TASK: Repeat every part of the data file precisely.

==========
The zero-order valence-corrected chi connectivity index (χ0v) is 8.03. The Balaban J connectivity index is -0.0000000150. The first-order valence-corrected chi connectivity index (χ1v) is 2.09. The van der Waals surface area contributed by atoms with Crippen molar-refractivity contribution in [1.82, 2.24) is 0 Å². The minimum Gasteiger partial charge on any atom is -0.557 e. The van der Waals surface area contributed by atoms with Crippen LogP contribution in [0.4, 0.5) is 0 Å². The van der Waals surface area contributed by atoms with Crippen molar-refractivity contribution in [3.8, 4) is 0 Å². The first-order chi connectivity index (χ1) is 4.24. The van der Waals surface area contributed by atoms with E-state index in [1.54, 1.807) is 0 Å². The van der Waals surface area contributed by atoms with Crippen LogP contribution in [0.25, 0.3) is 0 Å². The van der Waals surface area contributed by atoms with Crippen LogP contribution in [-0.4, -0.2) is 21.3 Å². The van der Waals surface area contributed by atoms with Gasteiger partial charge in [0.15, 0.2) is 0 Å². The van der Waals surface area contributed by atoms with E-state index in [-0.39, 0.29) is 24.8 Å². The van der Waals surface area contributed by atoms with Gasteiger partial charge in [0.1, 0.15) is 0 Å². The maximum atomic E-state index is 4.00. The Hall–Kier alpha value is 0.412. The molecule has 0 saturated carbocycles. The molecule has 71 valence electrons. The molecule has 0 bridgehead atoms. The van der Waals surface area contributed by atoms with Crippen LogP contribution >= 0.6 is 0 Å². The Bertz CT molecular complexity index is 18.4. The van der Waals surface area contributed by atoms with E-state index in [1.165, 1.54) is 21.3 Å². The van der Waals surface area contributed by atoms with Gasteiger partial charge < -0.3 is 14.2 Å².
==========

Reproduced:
The zero-order valence-corrected chi connectivity index (χ0v) is 8.03. The Balaban J connectivity index is -0.0000000150. The first-order valence-corrected chi connectivity index (χ1v) is 2.09. The van der Waals surface area contributed by atoms with Crippen molar-refractivity contribution in [1.82, 2.24) is 0 Å². The minimum Gasteiger partial charge on any atom is -0.557 e. The van der Waals surface area contributed by atoms with Crippen LogP contribution in [0.4, 0.5) is 0 Å². The van der Waals surface area contributed by atoms with Crippen molar-refractivity contribution in [3.8, 4) is 0 Å². The first-order chi connectivity index (χ1) is 4.24. The van der Waals surface area contributed by atoms with E-state index in [1.54, 1.807) is 0 Å². The van der Waals surface area contributed by atoms with Crippen LogP contribution in [0.25, 0.3) is 0 Å². The van der Waals surface area contributed by atoms with Crippen LogP contribution in [-0.4, -0.2) is 21.3 Å². The van der Waals surface area contributed by atoms with Gasteiger partial charge in [0.15, 0.2) is 0 Å². The van der Waals surface area contributed by atoms with E-state index in [-0.39, 0.29) is 24.8 Å². The van der Waals surface area contributed by atoms with Gasteiger partial charge in [0.1, 0.15) is 0 Å². The maximum atomic E-state index is 4.00. The Hall–Kier alpha value is 0.412. The molecule has 0 saturated carbocycles. The molecule has 71 valence electrons. The molecule has 0 bridgehead atoms. The van der Waals surface area contributed by atoms with Crippen LogP contribution >= 0.6 is 0 Å². The Bertz CT molecular complexity index is 18.4. The van der Waals surface area contributed by atoms with E-state index in [1.165, 1.54) is 21.3 Å². The van der Waals surface area contributed by atoms with Gasteiger partial charge < -0.3 is 14.2 Å².